Views from the plaza

Eating lunch in downtown Chico gets political

Teri DuBose is encouraging community members to eat lunch at Chico’s City Plaza.

Teri DuBose is encouraging community members to eat lunch at Chico’s City Plaza.

Photo by Ken Smith

Over the past several weeks, tensions have escalated alongside rising temperatures, as the city ramps up its efforts to curb vagrancy issues and two groups of citizens—both armed with sandwiches, snacks and strong opinions—have taken to the Chico City Plaza to make their stand.

Since the beginning of June, downtown business owner Teri DuBose has organized regular lunch meetups there every Wednesday at 1 p.m. Though it’s been painted by some local media as an effort to “take back” the plaza from the homeless population, DuBose told the CN&R her intentions aren’t that heavy-handed. But some homeless advocates aren’t so sure. They’ve taken to meeting at the park on Wednesdays as well, as a way to observe the gatherings and ensure homeless individuals also gathered there feel safe and welcome in the public space.

DuBose is a lifelong Chicoan whose family has owned downtown’s Broadway Pawn for the last 47 years. She and her brother assumed control of the business about four years ago, and the experience opened her eyes to the immensity of Chico’s homeless issues, she told the CN&R.

Over the last few years, she grew accustomed to eating at the plaza by herself. She’d often invite people to join her, but said most stayed away, apparently discouraged by the area’s reputation as a crime-ridden haven for the city’s homeless population.

DuBose said she wants to prove to others that the plaza—and downtown as a whole—isn’t as bad as people may paint it to be, but she grew disheartened herself after a particularly rough day in late May. After witnessing a rash of drug activity and bad behavior, she posted to Facebook that she was done touting the park as a lunchtime destination.

The responses to that post encouraged her to continue the effort. On June 1, about half a dozen people joined her, and in the ensuing weeks dozens more have shown up, including Mayor Sean Morgan and Chico Police Chief Mike O’Brien.

“It’s not about kicking the homeless out,” DuBose said. “It’s really about bringing the community together. I think that homeless people have a right to be here, and I think everyone else does, too.

“I don’t want the crime, though, and I don’t think anybody does,” she continued. “I’ve seen people buy and do drugs right here, I’ve been screamed at for no reason. That’s the kind of stuff I want to see stop, and I think more people coming here and just enjoying the plaza can help deter that kind of behavior.”

DuBose’s perspective is shaped by personal experience. She’s on a first-name basis with plaza regulars ranging from homeless individuals to police officers, and has participated in the Downtown Ambassador program. She’s toured the Torres Community Shelter and Jesus Center to better understand available resources, and served as a mentor through the latter organization’s House of Hope program. She’s also been victimized by crime; the windows of Broadway Pawn, located just south of the plaza, have been broken three times in the past six months, she said.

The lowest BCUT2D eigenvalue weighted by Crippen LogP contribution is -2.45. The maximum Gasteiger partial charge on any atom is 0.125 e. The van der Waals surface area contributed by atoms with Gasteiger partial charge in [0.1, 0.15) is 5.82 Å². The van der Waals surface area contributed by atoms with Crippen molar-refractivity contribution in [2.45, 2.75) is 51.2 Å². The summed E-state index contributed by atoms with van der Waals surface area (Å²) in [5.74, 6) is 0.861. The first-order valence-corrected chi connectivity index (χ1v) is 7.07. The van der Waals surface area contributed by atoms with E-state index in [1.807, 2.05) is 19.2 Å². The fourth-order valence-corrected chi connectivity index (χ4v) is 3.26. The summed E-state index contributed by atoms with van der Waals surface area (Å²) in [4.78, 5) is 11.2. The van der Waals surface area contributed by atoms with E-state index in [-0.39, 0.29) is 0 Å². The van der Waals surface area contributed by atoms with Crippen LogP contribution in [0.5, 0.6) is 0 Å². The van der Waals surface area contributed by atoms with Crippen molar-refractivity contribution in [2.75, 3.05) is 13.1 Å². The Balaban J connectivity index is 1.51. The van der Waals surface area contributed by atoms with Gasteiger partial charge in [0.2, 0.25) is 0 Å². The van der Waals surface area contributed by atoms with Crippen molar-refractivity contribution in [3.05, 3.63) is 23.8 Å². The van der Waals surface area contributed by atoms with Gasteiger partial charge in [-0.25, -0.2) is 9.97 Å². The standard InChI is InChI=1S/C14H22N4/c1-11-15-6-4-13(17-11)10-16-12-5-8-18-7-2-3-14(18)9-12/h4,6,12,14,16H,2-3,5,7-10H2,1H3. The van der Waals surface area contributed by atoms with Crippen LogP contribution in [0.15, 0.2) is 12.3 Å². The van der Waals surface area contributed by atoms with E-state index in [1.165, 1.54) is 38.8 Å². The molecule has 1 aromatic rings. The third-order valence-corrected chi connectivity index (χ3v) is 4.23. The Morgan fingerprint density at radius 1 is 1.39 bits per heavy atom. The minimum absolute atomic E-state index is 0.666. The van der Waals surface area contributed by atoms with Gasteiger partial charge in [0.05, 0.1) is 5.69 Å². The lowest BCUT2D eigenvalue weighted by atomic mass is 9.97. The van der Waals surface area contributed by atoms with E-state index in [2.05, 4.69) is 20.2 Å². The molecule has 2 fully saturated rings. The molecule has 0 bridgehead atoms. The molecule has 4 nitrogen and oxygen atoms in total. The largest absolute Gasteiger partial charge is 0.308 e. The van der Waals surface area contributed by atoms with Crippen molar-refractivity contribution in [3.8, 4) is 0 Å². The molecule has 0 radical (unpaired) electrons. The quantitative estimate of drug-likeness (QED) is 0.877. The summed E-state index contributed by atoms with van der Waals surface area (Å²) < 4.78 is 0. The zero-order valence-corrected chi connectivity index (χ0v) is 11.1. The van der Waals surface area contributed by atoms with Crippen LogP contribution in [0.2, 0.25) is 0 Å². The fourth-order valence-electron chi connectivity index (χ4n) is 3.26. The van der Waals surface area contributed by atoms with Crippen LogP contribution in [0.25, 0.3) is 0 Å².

“The crime and abuse of property needs to stop,” she said, noting she feels increased downtown patrols by the CPD’s Target Team have created changes for the better. “Everyone needs to feel safe.”

Homeless advocate Patrick Newman and his group, Friends on the Street, have doubts about the group’s intentions. “I truly believe that their ‘Kumbaya’ rhetoric is not where they are philosophically,” Newman said last Sunday (July 2), during a break from handing out food and other necessities at City Plaza.

Newman and Friends on the Street began distributing food at the plaza in 2013, to protest the city stopping Orchard Church from performing that service. After a hiatus, they started again in January 2016 to protest the city’s passage of the Offenses Against Waterways and Public Property and Sit/Lie ordinances, which criminalize aspects of living on the streets.

The mission extends beyond just giving food, Newman explained: “It’s also about standing beside the homeless and affirming them in a public space. It’s like saying, ‘Here’s a sandwich, but I’m also offering my support for you and your civil rights, and recognizing you have the right to be in this space and that you are part of the community.’ If we don’t do that, it erodes away, which is what I think is happening right now.”

Newman said he fears the Wednesday lunch group is aimed at making homeless people feel unwelcome in the plaza. He also noted city officials recently closed public restrooms there overnight and plan to install additional lighting and cameras in the area by the end of July.

He also said he’s seen an increase in law enforcement contacts in the plaza in recent weeks, a claim affirmed by a number of homeless people in the park that day. Several others said they’ve seen an upsurge in arrests and police harassment for minor offenses, like smoking cigarettes and having unlicensed dogs.

Friends on the Street began lunching at the plaza on Wednesdays on June 21 to observe DuBose’s group. Newman said he was surprised to see the group had brought bottled waters and Otter Pops to share with everyone in the plaza—including homeless people—that week, but that his group remains wary.

“No matter what you do, someone’s likely to be critical,” DuBose said when confronted with these concerns. “But I think we all have some of the same goals in mind; we all want everybody to be safe and enjoy the space. We just have different ways of going about it.”